Another great resource for information on growing herbs and all kinds of edible plants in containers is “The Bountiful Container,” by Rose Marie McGee and Maggie Stuckey. For these and many other books about growing herbs and cooking with herbs, visit Rowan Public Library.
Computer classes: Classes are free. Sessions are 90 minutes long. Class size is limited and on a first-come, first-served basis. Dates and times are subject to change without notice.
Headquarters ó Monday, 7 p.m., Power Point: Beyond the Basics; Thursday, 2:30 p.m., Open Office Up Close: Writer.
Children’s: Summer Reading Program begins. This week’s featured artist is Flow’s Circus with circus art and magic. Storytellers, educators and entertainers will make “Be Creative” a fun-filled summer. For more information, call 704-216-8234. Children must be the minimum age listed by May 1.
Space is limited to 20 for 1- and 2-year-olds. Please call the nearest library location to pre-register.
Headquarters: Tumblers (12-24 months) Tuesdays, 10:30 a.m.; Dancers (2-year-olds) Thursdays, 10:30 a.m.; Singers (3- to 5-year-olds) Wednesdays, 10:30 a.m.; Artist (rising first- through fifth-graders) Tuesdays, 2 p.m.
East: Tumblers (12-24 months), Mondays, 10:30 a.m.; Dancers (2-year-olds), Tuesdays, 10:30 a.m.; Singers (3- to 5-year-olds), Thursdays, 10:30 a.m.; Artist (rising first- through fifth-graders) Wednesdays, 10:30 a.m.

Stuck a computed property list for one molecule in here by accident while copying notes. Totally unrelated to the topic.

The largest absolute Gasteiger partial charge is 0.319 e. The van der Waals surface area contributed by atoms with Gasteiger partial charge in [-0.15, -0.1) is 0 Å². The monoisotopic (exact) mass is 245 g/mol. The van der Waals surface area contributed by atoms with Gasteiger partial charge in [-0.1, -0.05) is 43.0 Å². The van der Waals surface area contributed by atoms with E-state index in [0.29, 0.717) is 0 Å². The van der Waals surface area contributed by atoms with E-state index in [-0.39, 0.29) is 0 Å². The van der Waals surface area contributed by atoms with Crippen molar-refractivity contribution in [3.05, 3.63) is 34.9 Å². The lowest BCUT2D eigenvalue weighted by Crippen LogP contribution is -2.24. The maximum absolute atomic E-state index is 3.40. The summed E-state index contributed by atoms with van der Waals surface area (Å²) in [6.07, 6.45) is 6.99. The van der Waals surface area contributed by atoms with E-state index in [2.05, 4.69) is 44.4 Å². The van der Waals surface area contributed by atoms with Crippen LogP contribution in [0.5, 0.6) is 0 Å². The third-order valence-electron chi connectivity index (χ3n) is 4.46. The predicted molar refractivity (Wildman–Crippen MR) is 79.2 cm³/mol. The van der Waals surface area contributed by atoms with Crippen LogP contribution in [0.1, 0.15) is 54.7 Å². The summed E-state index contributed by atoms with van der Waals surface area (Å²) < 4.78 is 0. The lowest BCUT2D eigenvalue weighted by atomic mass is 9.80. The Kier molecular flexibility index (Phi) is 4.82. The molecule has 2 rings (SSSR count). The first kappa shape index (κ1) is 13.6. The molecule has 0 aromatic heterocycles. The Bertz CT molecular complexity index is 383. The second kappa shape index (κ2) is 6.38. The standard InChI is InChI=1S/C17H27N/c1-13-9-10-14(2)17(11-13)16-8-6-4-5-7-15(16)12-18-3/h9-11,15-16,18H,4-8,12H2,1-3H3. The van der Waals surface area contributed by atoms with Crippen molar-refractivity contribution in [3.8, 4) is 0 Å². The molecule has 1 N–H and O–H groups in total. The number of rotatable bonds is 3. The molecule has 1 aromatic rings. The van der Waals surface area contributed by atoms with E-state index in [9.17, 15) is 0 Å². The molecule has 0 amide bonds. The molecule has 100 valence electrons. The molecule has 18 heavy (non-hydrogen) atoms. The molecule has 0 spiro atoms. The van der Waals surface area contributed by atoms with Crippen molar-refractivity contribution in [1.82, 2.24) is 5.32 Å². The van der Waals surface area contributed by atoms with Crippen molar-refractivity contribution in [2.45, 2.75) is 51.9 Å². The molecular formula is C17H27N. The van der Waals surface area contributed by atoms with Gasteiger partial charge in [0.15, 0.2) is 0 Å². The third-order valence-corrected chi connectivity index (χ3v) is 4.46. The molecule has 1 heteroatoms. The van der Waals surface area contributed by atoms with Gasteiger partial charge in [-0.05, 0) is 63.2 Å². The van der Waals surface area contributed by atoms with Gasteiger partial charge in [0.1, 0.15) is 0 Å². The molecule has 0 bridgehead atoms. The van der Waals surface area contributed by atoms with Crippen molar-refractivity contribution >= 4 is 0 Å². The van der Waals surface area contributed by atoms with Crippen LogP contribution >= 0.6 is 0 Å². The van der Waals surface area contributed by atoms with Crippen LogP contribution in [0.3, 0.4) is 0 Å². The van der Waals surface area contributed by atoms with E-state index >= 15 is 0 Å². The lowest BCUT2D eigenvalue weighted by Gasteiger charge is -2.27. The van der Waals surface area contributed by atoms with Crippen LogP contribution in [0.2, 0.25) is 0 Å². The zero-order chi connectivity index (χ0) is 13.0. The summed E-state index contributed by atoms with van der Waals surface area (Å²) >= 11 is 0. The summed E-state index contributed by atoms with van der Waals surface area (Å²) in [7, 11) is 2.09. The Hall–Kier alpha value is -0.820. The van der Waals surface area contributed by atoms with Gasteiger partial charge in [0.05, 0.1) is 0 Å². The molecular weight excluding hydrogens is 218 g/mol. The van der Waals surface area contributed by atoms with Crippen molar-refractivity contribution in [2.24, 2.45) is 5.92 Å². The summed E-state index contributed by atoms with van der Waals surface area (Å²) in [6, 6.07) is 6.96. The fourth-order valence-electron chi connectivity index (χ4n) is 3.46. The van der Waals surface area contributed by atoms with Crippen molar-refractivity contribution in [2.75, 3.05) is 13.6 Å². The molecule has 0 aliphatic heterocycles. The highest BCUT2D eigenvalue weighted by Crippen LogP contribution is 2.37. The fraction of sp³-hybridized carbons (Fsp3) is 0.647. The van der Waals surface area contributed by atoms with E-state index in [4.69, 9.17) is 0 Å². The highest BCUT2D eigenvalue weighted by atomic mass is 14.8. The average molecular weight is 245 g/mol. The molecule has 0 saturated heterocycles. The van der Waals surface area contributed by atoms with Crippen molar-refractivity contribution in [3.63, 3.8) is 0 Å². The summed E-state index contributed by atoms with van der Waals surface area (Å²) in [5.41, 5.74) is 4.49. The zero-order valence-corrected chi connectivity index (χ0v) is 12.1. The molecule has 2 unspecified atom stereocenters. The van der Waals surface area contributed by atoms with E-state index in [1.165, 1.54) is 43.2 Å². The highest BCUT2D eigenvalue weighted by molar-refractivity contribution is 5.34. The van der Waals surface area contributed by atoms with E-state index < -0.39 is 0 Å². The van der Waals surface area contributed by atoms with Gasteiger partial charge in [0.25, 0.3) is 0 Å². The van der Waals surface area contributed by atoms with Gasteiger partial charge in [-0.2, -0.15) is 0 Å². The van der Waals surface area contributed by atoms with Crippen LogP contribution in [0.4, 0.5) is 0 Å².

South: Tumblers (12-24 months), Thursdays, 10:30 a.m.; Dancers (2-year-olds), Wednesdays, 10:30 a.m.; Singers (3- to 5-year-olds), Mondays, 10:30 a.m.; Artist (rising first- through fifth-graders), Tuesdays, 10:30 a.m.
Teen program: RPL’s program for teens, Express Yourself @ Your Library, will kick off Monday for rising sixth- through 12th-graders. Skill Toys Workshop will be the first scheduled event which will include Japanese Kendama, juggling and more. Because class size is limited, registration is required for this week only. Please call the library location nearest you to register. Teens can attend any of the other programs without registration.Headquarters, Monday, 5:30 p.m.; South, Tuesday, 5:30 p.m.; East, Wednesday, 5:30 p.m.
Tuesday Night at the Movies: All movies are at 6:30 p.m. All movies are rated G, PG or PG 13; some movies are inappropriate for younger audiences. Children should be accompanied by an adult. Free popcorn and lemonade.
June movies are anime features selected by the Rowan County Anime Group.
Tuesday, “Sakura Wars. The Movie”; June 30, “Howl’s Moving.”Displays: Headquarters ó Rowan Arts Council, Rowan-Cabarrus Community College; South ó Ireland by Diane Brideson; East ó stained glass by James Brady.Literacy: Call the Rowan County Literacy Council at 704-216-8266 for more information on teaching or receiving literacy tutoring for English speakers or for those for whom English is a second language.